Mexican street art with an edge
Oaxaca's art first burst onto the city's walls in 2006 after protesters clashed with police.
Scattered among Oaxaca City's brightly colored colonial facades, quaint coffee shops, and lavish hotels, there are signs of unrest. On a downtown street corner, a mural of a masked wrestler, mouth agape, is ready to leap from the wall. A few feet away, a spray-painted image depicts a woman with a child strapped to her back announcing a call to arms: "The resistance is fertile." Around the corner, a rainbow-colored ninja, sword drawn, bounds across a garage door.Skip to next paragraph
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In the two years since the Oaxaca City conflict, when protesters occupied the area after clashing with police, such politically charged artwork has spread across the city – as well as to the United States, where coffee shops and museums in New York City and Houston have exhibited the Oaxacan artists' work.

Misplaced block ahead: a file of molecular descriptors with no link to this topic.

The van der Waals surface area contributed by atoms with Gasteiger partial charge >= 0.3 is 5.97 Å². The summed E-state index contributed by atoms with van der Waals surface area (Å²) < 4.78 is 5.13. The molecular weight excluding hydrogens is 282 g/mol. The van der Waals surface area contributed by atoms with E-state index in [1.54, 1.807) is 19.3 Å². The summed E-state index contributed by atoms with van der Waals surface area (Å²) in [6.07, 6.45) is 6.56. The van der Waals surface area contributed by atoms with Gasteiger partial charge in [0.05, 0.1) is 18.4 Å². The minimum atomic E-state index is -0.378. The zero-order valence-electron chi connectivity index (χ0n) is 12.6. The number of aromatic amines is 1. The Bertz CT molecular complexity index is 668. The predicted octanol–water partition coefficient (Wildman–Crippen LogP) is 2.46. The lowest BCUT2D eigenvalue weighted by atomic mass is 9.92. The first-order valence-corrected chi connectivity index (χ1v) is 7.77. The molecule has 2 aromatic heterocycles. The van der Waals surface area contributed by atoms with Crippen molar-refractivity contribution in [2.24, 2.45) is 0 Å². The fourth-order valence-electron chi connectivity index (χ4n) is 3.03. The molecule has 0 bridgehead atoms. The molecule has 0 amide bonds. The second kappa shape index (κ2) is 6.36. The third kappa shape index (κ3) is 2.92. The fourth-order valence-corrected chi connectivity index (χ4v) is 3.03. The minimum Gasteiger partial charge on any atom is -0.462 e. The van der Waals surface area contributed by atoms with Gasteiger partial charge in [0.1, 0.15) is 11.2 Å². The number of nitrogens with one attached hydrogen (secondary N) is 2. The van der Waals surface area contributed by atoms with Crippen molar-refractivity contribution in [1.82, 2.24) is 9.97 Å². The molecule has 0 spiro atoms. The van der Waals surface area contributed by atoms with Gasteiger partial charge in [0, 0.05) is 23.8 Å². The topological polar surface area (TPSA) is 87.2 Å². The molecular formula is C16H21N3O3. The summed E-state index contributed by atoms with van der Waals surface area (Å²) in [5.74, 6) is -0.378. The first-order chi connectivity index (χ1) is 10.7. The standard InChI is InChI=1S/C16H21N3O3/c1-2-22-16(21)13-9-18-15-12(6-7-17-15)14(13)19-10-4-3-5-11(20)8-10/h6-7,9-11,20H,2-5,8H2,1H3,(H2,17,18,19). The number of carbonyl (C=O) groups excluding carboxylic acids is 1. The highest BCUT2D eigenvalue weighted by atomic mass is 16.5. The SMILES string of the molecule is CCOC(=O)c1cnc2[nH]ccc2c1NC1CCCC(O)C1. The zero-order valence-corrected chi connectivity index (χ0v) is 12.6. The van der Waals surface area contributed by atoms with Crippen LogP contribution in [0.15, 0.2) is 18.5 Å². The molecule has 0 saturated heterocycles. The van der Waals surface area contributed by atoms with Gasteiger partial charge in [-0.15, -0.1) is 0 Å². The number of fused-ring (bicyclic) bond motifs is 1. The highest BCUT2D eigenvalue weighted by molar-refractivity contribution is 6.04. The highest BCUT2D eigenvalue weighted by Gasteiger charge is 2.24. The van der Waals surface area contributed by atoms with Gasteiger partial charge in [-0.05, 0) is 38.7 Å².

But in this state capital in southern Mexico, travelers don't need to visit a gallery; they can simply walk down the street.
To do so is to witness the past, present, and future of Mexican art: Many of these spray-painted and stenciled pieces borrow from the pop art of turn-of-the-century printmaker José Guadalupe Posada and the very public, very political, mural tradition of Diego Rivera. Others draw from the country's revolutionary iconography or the highly stylized flourishes of graffiti art.
"[The images] portray social realism," says Alan Schnitger, chief curator of "Defending Democracy," the exhibit at Houston's Station Museum featuring Oaxacan stencil artists. "Like popular grafica during the revolution in Mexico, they show the social issues – the farmers, the women, the teachers' union."
Scrawled across Oaxaca City's homes and storefronts – or for sale as woodblock prints in a city plaza – you'll probably see independence heroes, such as Benito Juárez or Emiliano Zapata. You may see a portrait of Frida Kahlo with a gun strapped to her back. Or a profile of an indigenous warrior with the word "Liberty" sprouting from his head. Or the bust of a sullen boy, looking downward, his eyes shaded in black.